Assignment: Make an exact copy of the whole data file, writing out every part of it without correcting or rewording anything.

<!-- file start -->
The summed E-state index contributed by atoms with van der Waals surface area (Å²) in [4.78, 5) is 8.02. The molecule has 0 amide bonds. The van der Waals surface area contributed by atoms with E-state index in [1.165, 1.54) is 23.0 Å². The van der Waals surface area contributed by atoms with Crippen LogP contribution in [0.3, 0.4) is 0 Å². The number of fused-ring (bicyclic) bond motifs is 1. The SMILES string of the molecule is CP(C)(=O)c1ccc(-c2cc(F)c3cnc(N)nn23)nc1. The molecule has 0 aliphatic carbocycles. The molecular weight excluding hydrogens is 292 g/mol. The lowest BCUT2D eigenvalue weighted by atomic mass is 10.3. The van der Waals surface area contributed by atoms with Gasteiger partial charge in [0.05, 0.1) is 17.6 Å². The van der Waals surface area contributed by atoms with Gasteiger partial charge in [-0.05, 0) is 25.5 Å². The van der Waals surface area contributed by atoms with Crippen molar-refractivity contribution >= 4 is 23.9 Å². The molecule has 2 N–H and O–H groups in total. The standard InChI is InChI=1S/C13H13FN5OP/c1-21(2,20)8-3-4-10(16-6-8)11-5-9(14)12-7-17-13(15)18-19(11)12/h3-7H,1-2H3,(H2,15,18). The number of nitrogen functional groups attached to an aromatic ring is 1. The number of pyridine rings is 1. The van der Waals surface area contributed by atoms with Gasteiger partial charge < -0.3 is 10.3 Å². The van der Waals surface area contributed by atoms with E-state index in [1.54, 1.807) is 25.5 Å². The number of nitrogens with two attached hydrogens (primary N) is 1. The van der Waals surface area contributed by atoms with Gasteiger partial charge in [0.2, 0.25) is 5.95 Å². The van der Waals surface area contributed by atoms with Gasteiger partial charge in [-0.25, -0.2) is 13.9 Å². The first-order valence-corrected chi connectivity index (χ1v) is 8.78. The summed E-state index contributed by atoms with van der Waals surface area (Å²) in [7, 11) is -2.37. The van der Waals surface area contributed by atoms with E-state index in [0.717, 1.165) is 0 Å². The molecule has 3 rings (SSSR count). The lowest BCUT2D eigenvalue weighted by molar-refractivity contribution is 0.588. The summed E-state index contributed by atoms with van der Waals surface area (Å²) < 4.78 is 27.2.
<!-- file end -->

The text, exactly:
The summed E-state index contributed by atoms with van der Waals surface area (Å²) in [4.78, 5) is 8.02. The molecule has 0 amide bonds. The van der Waals surface area contributed by atoms with E-state index in [1.165, 1.54) is 23.0 Å². The van der Waals surface area contributed by atoms with Crippen LogP contribution in [0.3, 0.4) is 0 Å². The number of fused-ring (bicyclic) bond motifs is 1. The SMILES string of the molecule is CP(C)(=O)c1ccc(-c2cc(F)c3cnc(N)nn23)nc1. The molecule has 0 aliphatic carbocycles. The molecular weight excluding hydrogens is 292 g/mol. The lowest BCUT2D eigenvalue weighted by atomic mass is 10.3. The van der Waals surface area contributed by atoms with Gasteiger partial charge in [0.05, 0.1) is 17.6 Å². The van der Waals surface area contributed by atoms with Gasteiger partial charge in [-0.05, 0) is 25.5 Å². The van der Waals surface area contributed by atoms with Crippen molar-refractivity contribution >= 4 is 23.9 Å². The molecule has 2 N–H and O–H groups in total. The standard InChI is InChI=1S/C13H13FN5OP/c1-21(2,20)8-3-4-10(16-6-8)11-5-9(14)12-7-17-13(15)18-19(11)12/h3-7H,1-2H3,(H2,15,18). The number of nitrogen functional groups attached to an aromatic ring is 1. The number of pyridine rings is 1. The van der Waals surface area contributed by atoms with Gasteiger partial charge < -0.3 is 10.3 Å². The van der Waals surface area contributed by atoms with E-state index in [1.54, 1.807) is 25.5 Å². The number of nitrogens with two attached hydrogens (primary N) is 1. The van der Waals surface area contributed by atoms with Gasteiger partial charge in [0.2, 0.25) is 5.95 Å². The van der Waals surface area contributed by atoms with Gasteiger partial charge in [-0.25, -0.2) is 13.9 Å². The first-order valence-corrected chi connectivity index (χ1v) is 8.78. The summed E-state index contributed by atoms with van der Waals surface area (Å²) in [7, 11) is -2.37. The van der Waals surface area contributed by atoms with E-state index in [0.717, 1.165) is 0 Å². The molecule has 3 rings (SSSR count). The lowest BCUT2D eigenvalue weighted by molar-refractivity contribution is 0.588. The summed E-state index contributed by atoms with van der Waals surface area (Å²) < 4.78 is 27.2.